Back in early May I wrote What To Do When You’re Torn Between Wife And Girlfriend. The short version being a guy was torn between two women and I talked him though the options and which I though would work best.
I had a lot of negative comments about the original poster on that blog, because obviously he was cheating on his wife. I also had some negative comments directed at me for not reaming him out for cheating on his wife. So much so that I wrote a follow up post explaining why I seemingly played him soft.
Positive and Productive… the good bits…
Now the purpose of other people expressing moral outrage, is to get you to change your behavior by evoking shame or guilt. When this happens, typically you experience one of two reactions. (1) You fold up like a wet napkin and admit to your badness, or (2) you engage your Rationalization Hamster and deny you did anything wrong. If your reaction is (2), then you change nothing about your situation and never return to Ingrid Von Banhammer’s blog because obviously she’s a heartless bitch.
My assumption is that when you write to me about a problem, you’re already unhappy about the situation and motivated to change it. Thus I don’t need to jump up on a soapbox and try and shame you into changing your behavior… because you’re already motivated to change your behavior. All shaming you does is make you defensive and thus less likely to change what you’re doing. The question is simply what do you need to do to to solve your problem and be happy?
I get that if you’re used to arguments for sexual ethics based on a pre-existing moral position, my approach seems extremely counter-intuitive at best and sinfully depraved at worst. Just bear with me, with a little patience you might be surprised at how often I can explain that doing “the right thing” is the answer to the problems caused by doing “the wrong thing.” But if the comments drive the readers asking the questions away, they will likely continue doing “the wrong thing.” Or put another way… if MMSL was a credit counseling blog, it would be really unhelpful if some comments just said the reader was just fucking stupid with their money.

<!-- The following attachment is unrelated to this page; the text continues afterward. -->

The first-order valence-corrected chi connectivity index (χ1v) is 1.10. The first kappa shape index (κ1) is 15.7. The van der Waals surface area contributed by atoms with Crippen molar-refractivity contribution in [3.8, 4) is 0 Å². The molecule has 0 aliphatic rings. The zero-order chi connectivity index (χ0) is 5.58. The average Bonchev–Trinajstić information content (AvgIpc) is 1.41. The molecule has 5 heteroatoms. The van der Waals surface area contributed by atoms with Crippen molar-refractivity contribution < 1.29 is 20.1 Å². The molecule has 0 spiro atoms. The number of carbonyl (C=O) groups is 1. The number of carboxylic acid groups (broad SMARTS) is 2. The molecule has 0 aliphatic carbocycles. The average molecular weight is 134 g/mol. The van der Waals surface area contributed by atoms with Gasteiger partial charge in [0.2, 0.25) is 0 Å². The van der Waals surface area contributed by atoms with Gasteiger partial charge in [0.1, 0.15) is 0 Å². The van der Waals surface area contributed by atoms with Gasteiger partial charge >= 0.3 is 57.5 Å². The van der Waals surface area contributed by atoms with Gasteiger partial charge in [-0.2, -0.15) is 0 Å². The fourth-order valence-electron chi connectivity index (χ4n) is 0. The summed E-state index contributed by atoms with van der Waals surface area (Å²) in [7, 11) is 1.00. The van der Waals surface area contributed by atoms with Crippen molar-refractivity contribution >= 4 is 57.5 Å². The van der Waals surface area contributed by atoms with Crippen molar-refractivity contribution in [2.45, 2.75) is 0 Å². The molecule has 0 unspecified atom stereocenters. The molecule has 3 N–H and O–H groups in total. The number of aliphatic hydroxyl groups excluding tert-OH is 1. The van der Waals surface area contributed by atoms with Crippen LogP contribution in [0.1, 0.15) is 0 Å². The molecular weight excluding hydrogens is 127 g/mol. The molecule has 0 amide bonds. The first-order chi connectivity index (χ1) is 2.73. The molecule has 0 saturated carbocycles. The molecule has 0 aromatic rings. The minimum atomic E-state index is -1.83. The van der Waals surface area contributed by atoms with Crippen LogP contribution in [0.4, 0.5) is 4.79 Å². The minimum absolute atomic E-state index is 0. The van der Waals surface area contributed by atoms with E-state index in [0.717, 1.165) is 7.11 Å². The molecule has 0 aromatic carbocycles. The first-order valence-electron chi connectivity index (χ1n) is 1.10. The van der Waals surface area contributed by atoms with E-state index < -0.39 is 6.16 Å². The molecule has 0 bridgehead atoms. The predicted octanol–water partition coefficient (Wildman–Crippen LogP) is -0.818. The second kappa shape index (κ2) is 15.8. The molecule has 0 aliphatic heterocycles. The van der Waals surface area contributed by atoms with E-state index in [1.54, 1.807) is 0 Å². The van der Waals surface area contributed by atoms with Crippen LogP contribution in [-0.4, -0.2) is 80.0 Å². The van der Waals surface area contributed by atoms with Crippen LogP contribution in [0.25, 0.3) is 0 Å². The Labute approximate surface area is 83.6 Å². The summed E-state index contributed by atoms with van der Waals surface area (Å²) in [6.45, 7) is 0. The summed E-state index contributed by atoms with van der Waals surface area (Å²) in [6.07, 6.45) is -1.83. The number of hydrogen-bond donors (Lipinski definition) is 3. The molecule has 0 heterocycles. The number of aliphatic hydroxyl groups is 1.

And we never heard back from the original poster again… until today…
Those who commented earlier on this post may be glad (or disappointed) to know that I ended my relationship with my girlfriend two months ago and have recommitted to my family. My wife and I are engaged in counselling. After two months, and still-unfinished grief on my part, we’re not yet back to “normal”, but we’re quietly convinced we’re on the right track and are determined to succeed. My wife has been a heroine throughout all of this: unstinting in her devotion to her (undeserving) husband of 20+ years and our children.
All in all, fabulous news and everything going as well as can be expected. Yes it’s hard and non-perfect but it’s on track and heading in the right direction. So glad to hear back that things are on the mend.
In terms of the grief, often people leaving an affair and returning to their spouse have no one to grieve the loss of the affair with. So the pain and longing never go away. So while this is very counter-intuitive, if your wife is able to tolerate it (and she may not be), if you can cry with her, it’s very effective. On one hand it releases all that pain you’re holding onto, it makes you feel accepted and forgiven, and your partner sees you letting go of the affair partner in real time. It’s just a very intense emotional experience.
Swing by the forum. There’s more support that way too…for both of you.
Jennifer: The whole grieving thing is painful but a positive step. You are giving up a relationship that you were very invested in. For your spouse it’s another twist of the knife to see how much you grieve for the affair partner relationship, but it’s also a step in the right direction if you can see it as such. He chose you, even though it wasn’t easy, and he’s working on getting back to a life centered on your marriage.
No related posts.